Mystery Windfall

I’ll let you in on a not-so-hidden secret: While I like wine quite a bit, I don’t know much about wine. When I sit down to share what I thought about any particular wine it is usually a bit after the fact. I snap a photo of the wine, and jot some drunken notes on my not-so-smartphone. I can recall the reactions of those who are with me at the time, and can certainly remember if I liked it or not. But anything more factual is usually conjured from the vast reaches of the Internet via Google. I like to provide links should you, my dear reader, wish to go out and buy some of this stuff yourself. I never read what other reviewers have said about a wine… I honestly do not care. Besides I find all the wine-snob terminology frustrating as hell. I swear, if I ever actually hear somebody say something like “essence of blackberries and tobacco” in my presence I’m likely to bury my forks in their eye sockets (salad fork in the left eye of course!) and drink all their wine myself. I’ve been known for other barbaric, though not-so-dramatic acts… for instance taking empty wine bottles home from fancy restaurants. I do this as a reminder to myself of how good the wine was, and a way for me to catalog it later for you. Mrs. Barbarian is always shocked and embarrassed by this behavior of mine … though she hasn’t yet said “oaky” or “shoe leather” yet while at a fancy bistro with me. She thinks walking away with an empty, and then (shock! horror!) leaving it sitting at my desk for weeks on end is “tacky.” Of course my retort to her is “you picked me… what does that say about your judgement?”

Not long ago Mrs. Barbarian & I visited our favorite eatery and as my eye wandered over the wine list it fell upon something I’d never seen before. A Petite Syrah from the Pacific Northwest. I had to try it. The proprietor of this place loves to present hard to find, usually very unusual wines. Sure, he has a big list of safe choices for those lacking in courage, but there are enough whack-jobs like myself among his clientele that oddball wines and offbeat varietals are always available on the periphery of his list. I suspect that in the case of this wine, he only had a handful, if even a case. It was there one week, and gone the next. I’m glad I stumbled into enjoy it while it was available.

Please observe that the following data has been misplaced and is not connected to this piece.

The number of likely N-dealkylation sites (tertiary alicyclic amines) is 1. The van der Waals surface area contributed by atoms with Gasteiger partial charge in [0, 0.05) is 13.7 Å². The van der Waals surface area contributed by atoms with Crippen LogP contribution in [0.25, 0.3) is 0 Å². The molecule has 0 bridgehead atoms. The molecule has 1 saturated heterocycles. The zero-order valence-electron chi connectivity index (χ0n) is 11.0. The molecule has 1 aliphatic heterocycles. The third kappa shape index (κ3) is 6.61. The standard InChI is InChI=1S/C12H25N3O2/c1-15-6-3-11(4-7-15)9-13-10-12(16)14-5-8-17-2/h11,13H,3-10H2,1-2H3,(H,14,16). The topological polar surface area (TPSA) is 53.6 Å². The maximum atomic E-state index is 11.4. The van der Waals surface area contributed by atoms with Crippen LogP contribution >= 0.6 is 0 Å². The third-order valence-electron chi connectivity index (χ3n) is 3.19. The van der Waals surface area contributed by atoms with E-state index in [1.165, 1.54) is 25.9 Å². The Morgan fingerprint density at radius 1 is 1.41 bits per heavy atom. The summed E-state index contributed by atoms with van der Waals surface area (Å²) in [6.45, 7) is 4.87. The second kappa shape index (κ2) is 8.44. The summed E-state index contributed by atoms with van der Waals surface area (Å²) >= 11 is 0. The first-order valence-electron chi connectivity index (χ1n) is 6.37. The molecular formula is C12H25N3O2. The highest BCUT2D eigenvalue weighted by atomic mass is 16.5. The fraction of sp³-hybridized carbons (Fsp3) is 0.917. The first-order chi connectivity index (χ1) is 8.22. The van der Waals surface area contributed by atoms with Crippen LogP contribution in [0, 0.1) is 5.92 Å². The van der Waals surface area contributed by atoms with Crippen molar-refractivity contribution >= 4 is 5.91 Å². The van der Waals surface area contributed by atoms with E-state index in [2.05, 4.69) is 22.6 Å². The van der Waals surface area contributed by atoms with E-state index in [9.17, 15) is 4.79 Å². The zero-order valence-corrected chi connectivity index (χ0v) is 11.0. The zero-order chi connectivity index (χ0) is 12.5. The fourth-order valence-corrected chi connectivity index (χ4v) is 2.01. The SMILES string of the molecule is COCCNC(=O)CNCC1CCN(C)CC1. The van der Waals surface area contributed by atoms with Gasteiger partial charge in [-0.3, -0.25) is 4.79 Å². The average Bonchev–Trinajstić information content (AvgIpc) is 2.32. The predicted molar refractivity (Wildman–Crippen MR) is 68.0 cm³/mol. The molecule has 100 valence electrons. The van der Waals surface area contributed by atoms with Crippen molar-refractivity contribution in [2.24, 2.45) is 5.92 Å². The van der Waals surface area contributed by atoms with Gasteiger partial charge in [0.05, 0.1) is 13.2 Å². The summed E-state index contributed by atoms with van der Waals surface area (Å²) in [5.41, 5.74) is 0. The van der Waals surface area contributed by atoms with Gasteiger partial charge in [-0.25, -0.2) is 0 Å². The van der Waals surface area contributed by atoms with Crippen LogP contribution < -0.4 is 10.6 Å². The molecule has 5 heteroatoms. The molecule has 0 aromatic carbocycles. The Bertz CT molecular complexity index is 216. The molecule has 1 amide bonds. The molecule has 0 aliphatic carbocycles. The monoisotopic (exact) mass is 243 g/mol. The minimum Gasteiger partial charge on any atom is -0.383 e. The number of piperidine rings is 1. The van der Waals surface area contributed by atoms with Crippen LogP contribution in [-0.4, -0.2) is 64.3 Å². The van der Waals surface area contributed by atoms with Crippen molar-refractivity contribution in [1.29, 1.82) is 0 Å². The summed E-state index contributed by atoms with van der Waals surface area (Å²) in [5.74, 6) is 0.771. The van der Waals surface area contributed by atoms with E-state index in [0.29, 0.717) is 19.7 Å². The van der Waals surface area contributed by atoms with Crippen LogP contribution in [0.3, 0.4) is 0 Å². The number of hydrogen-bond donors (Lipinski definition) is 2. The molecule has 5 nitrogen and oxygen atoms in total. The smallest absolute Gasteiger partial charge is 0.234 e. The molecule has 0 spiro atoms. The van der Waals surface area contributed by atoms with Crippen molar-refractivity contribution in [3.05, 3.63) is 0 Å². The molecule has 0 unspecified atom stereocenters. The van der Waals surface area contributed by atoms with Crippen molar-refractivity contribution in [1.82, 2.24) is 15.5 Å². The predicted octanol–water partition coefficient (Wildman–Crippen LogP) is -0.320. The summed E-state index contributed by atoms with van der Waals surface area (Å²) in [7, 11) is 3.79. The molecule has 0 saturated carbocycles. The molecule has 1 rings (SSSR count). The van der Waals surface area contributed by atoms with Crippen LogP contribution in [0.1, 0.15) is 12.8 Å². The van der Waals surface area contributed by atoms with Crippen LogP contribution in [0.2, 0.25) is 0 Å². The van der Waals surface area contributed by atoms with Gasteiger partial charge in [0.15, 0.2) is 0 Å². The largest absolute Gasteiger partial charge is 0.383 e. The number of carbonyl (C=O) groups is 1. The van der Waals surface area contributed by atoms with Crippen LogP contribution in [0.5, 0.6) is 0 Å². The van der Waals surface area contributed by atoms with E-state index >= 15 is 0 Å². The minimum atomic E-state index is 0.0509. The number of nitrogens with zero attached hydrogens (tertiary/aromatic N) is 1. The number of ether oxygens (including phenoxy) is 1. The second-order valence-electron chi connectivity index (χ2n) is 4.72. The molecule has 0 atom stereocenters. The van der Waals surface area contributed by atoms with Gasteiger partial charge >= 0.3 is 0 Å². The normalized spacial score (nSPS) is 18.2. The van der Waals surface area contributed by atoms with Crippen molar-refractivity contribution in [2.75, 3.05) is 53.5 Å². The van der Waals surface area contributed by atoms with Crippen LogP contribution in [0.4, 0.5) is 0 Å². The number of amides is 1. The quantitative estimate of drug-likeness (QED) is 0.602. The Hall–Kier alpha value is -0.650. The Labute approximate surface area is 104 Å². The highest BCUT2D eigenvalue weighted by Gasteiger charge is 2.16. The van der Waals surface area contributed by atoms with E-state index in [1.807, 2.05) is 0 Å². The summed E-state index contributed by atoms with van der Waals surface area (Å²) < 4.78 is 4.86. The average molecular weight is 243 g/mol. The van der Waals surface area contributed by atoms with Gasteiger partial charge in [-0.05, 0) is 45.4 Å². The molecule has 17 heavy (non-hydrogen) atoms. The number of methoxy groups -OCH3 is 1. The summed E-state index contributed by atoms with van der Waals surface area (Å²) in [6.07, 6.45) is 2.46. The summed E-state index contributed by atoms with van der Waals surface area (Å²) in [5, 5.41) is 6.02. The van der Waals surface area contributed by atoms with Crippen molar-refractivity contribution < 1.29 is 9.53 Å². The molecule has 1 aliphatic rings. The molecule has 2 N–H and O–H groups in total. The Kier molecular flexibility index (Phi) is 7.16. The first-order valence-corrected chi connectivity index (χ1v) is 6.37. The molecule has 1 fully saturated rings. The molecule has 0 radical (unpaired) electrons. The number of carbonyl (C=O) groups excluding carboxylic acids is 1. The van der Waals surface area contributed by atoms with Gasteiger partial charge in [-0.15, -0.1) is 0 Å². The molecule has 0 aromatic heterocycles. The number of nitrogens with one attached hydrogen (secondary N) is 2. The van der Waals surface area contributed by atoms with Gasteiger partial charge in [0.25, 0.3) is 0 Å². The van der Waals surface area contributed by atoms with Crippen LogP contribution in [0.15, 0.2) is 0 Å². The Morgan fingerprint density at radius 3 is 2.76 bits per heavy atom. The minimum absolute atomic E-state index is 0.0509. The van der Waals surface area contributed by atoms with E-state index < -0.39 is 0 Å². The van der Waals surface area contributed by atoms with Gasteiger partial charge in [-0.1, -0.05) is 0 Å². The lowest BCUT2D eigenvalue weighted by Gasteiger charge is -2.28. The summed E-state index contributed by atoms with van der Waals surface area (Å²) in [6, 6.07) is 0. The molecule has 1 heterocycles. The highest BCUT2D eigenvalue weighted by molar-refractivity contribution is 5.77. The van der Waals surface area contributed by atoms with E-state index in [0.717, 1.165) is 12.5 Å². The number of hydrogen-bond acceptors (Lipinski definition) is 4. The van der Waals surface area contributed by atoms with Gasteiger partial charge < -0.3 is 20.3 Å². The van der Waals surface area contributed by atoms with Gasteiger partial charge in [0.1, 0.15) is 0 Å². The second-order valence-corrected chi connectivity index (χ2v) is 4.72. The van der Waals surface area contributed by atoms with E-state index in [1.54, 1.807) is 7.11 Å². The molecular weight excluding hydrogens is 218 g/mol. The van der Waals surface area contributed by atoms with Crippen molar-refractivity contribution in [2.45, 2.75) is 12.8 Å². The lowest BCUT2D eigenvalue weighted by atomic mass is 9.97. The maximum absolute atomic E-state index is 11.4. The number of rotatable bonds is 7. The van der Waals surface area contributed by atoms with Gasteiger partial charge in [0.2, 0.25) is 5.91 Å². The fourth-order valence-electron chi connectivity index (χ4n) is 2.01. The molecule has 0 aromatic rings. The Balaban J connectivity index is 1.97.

Despite the fact that I kept the bottle, this Petite Syrah remains a mystery.

The front label says only:

Petite Syrah
Zephyr Ridge Vineyard
Alc. 14.2% by volume


The back label continues the enigma:

I’m Just Sayin’
I have eaten
the grapes
that were on
the vine
and which
you were probably
for harvest
Forgive me
they were so delicious
so sweet
and so oval


All that Google can tell me is that Fallöbst winery does exist in Milton-Freewater (a town not far from Walla Walla, Washington), has paid taxes, and has distributed this wine to a few places in the Pacific Northwest (how it got here to me is yet another mystery!) Zephyr Ridge Vineyard appears to be in Horse Heaven Hills, which is in Washington state in the Columbia River Valley. Beyond that this wine retains all manner of mystery.

I can not recall what I paid for it, likely around $35, which means if it was on a store shelf it would cost around $15—$19. That my friend would be a bargain because this is a wonderful Petite Syrah. Big, bold, smooth, and able to stain your teeth beyond any hope of a career on television.

  1. One Response to “Mystery Windfall”

  2. By motobecane on Nov 15, 2009

    nice to see some new posts from the barbarian


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